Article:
How to find some colour in the dead of a Canadian Winter – photography from the Niagara Butterfly Conservatory.
All taken with the Olympus PEN EPL3 micro four thirds digital camera.
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From Canadian Thanksgiving (early October) to the first snows of December. All taken with the trusty Canon T6i in my own backyard. I have a thing for nature macros.
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Minus 20 outside, so it’s time for another round of macro-ice crystal photos using the Canon T6i Rebel with macro STM lens…
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Barely above freezing, but the sky is clear and winter blue. The camera is a Ricoh Theta S on a Gorilla Pod wrapped around the rear view mirror, until it wasn’t. Without a hint of a problem it suddenly let go at 80km/hr as we rode down a country road. The tripod and camera slid down the pavement for 50 odd metres before coming to a stop. We turned around and went back to find the camera case popped open and electronics hanging out, I figured it was dead.
Once home I put the guts back in and snapped it shut again and it powered right up. All the photos on it were fine, only the plastic piece at the top shattered. It’s now covered in tape and looks like the tough little camera that it is. If you’re looking for a hardy 360 camera, the Ricoh Theta has survived thousands of miles on a motorcycle taking all sorts of photos and videos, and now it has hit the road at high speed, and it still keeps on ticking.
I’d kinda hoped that this nixed the Theta S so I could upgrade to the new Theta V. At this rate I’m going to have to drop this thing into the sun to kill it! #onetough360camera
I had the camera set to take a photo ever 10 seconds. I hoped that it happened to be taking one as it came off the mirror, but no luck. In the meantime, here are a selection of stills and 360 movable images from the Ricoh on the ride:
Dress warm for a cold ride. – Spherical Image – RICOH THETA
Cold, easly spring #Triumph ride #theta360 – Spherical Image – RICOH THETA
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All taken with a Canon T6i DSLR using the kit 28-55mm lens…
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Taken between 9 and 10am on Saturday, April 14, 2018.
Using the OnePlus5 smartphone camera.
Videos modded in Windows Movie Maker.
GIFs made using the EZgif online tool: https://ezgif.com/maker
You can find more media on the ice here: https://photos.app.goo.gl/CwEOjz8TqYfF1QAM2
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October 24th, 2014 there was a partial solar eclipse at sunset up our way. I was on the rear deck with the Olympus PEN EPL3 watching it go down. All shots with the long 300mm zoom lens.
Typical shot data looks like this:
f/22 1/4000150 mm ISO1000 for the lower light shots and similar settings with wider aperture for the brighter shots – I’d rather everything stay sharp with as big an F stop as I can manage. No filter, believe it or not.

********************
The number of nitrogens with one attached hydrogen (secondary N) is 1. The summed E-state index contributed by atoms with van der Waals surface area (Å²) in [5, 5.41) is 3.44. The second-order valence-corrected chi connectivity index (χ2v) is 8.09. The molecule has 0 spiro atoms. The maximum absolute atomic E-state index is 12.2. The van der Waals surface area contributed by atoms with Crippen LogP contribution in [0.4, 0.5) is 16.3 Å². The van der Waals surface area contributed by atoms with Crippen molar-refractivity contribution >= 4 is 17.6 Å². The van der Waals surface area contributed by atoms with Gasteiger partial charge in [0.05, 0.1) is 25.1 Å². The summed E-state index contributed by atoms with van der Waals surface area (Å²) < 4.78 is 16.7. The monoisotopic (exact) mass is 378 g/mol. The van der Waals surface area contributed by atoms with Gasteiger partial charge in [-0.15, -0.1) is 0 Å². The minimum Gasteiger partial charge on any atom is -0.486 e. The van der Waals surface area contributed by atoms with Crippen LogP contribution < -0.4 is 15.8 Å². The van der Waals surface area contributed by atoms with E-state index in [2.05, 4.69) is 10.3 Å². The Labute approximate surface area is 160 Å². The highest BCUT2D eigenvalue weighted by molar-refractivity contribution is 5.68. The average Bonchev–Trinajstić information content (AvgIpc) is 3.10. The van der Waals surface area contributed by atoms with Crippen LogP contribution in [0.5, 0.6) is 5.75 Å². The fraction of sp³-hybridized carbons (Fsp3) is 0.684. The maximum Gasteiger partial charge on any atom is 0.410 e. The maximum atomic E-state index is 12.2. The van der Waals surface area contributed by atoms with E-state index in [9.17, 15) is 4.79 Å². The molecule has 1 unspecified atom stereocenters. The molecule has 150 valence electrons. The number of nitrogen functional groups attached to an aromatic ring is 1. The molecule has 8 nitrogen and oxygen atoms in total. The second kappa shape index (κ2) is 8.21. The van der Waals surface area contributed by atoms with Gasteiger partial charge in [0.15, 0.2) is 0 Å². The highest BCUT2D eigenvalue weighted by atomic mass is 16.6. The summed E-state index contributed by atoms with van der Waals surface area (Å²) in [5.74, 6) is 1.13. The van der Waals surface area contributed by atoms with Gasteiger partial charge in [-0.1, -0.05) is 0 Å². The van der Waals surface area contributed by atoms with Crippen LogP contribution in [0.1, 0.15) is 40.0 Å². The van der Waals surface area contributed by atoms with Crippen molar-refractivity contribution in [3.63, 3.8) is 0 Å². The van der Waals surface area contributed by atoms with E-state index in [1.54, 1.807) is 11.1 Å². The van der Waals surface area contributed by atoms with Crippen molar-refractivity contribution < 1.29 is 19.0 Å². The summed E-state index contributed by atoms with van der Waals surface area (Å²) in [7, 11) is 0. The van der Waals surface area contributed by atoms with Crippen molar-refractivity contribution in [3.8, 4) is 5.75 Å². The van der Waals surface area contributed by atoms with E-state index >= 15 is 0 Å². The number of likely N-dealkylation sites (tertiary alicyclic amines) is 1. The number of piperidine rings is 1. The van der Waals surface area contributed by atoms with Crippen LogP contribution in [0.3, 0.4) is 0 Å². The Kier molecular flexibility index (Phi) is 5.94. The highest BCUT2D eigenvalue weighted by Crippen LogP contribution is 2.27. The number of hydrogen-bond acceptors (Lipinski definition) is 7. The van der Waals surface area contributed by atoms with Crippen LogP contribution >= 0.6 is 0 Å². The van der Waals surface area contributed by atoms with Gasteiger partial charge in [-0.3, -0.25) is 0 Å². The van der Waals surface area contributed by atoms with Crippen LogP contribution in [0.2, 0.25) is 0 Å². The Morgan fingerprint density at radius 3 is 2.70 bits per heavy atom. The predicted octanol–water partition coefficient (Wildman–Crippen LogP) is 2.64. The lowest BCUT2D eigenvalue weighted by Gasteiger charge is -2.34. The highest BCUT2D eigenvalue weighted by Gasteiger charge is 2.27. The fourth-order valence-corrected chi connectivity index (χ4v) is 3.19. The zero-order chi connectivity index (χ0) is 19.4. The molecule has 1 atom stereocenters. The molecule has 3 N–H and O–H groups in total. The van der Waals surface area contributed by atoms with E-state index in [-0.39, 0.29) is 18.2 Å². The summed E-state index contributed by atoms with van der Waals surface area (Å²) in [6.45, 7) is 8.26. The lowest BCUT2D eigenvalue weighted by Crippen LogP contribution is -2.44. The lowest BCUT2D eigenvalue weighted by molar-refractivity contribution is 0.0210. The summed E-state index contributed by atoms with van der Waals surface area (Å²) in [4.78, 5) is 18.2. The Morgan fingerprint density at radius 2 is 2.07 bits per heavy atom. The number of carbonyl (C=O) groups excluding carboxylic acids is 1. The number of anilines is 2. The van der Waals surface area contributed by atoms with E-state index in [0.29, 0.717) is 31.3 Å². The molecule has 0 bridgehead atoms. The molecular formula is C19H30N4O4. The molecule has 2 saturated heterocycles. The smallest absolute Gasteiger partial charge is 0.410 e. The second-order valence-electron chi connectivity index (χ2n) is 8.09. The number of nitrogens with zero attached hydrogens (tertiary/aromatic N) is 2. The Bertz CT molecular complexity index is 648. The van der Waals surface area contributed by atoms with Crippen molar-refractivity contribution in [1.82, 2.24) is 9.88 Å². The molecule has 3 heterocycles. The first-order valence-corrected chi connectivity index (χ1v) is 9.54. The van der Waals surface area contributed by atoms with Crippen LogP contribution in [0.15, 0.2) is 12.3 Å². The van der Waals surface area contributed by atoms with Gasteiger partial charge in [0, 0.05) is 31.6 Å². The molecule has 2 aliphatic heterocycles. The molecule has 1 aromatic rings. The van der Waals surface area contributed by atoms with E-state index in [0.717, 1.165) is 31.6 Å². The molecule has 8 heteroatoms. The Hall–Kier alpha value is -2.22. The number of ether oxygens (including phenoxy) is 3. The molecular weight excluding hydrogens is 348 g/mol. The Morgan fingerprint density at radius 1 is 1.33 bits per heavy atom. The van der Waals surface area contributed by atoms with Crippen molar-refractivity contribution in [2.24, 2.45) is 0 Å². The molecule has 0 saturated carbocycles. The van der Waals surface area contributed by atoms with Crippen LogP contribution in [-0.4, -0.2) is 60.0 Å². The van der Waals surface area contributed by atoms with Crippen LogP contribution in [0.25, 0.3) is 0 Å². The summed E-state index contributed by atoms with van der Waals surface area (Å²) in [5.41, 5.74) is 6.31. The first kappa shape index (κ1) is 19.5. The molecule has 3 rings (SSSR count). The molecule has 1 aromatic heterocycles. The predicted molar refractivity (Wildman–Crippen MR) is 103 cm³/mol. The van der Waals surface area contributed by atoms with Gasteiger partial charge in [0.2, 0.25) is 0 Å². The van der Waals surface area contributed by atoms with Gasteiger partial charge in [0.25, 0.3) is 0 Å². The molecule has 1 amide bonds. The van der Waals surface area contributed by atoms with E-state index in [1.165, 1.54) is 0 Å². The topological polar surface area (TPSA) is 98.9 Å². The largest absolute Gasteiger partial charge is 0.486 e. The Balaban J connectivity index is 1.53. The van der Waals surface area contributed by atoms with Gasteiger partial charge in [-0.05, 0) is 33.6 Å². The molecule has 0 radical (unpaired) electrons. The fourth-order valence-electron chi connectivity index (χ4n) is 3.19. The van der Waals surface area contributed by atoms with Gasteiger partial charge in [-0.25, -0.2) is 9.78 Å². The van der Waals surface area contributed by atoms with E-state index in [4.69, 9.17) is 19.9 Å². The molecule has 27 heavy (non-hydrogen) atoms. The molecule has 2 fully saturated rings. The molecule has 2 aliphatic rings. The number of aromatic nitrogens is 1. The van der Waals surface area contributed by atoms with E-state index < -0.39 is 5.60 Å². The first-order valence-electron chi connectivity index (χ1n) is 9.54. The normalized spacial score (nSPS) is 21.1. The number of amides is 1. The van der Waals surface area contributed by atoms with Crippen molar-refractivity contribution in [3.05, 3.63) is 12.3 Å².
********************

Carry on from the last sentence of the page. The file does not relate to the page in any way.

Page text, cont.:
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Originally posted on Tim’s Motorcycle Diaries.
I’ve been messing around with 360° immersive video at work. One of the best ways to quickly get familiar with the technology is to use it in a difficult circumstance so you can find its limitations. At work we’re building immersive video to show a virtual walk-through of our school. If the gimbal and camera we have will work on a motorbike, it’ll work stuck to a kid’s head as they walk through the school.
There are a number of barriers to admission with 4k video and image stabilization. Fortunately, the 360Fly4k windshield mount I have is so over engineered that it easily handles the weight and motion of the gimbal and camera rig.
I’ve previously done 4k video with the 360Fly4k, but it has a big blind spot on it, so this would be my first true 360 4k video. The Fly is a tough thing that takes great footage, but I’d describe it more as a 300° camera than a true 360 one.
This 4k 360 camera is the Samsung Gear 360. I’m running it off the camera because the app won’t run on my Android non-Samsung phone because I guess Samsung don’t want to sell many of these cameras – it’s kind of a jerk move on their part so if these things don’t sell (because you have to have a Samsung phone to access it remotely), then they’re getting what they deserve.
The Gear 360 has a small screen so you can see settings and using the buttons is fairly straightforward, though you’ll find yourself constantly accidentally pressing buttons while you’re handling it. The Ricoh Theta 360 is still my ergonomic favourite in terms of control and handling, and they just came out with a 4k version of the Theta – perhaps they’ll lend me one to test.
The gimbal is a Moza Guru 360°Camera stabilizer. The typical gimbal design has weights to the left or right of the camera to keep things balanced, but on a 360 camera that means you’re blocking all sorts of sight lines. The Moza gimbal is vertically stacked with the weights hanging below, mostly out of sight. It has a power button and a push button joystick that lets you set shooting modes and centre your camera so it’s looking where you’re going rather that looking down the ‘seams’ between the two cameras.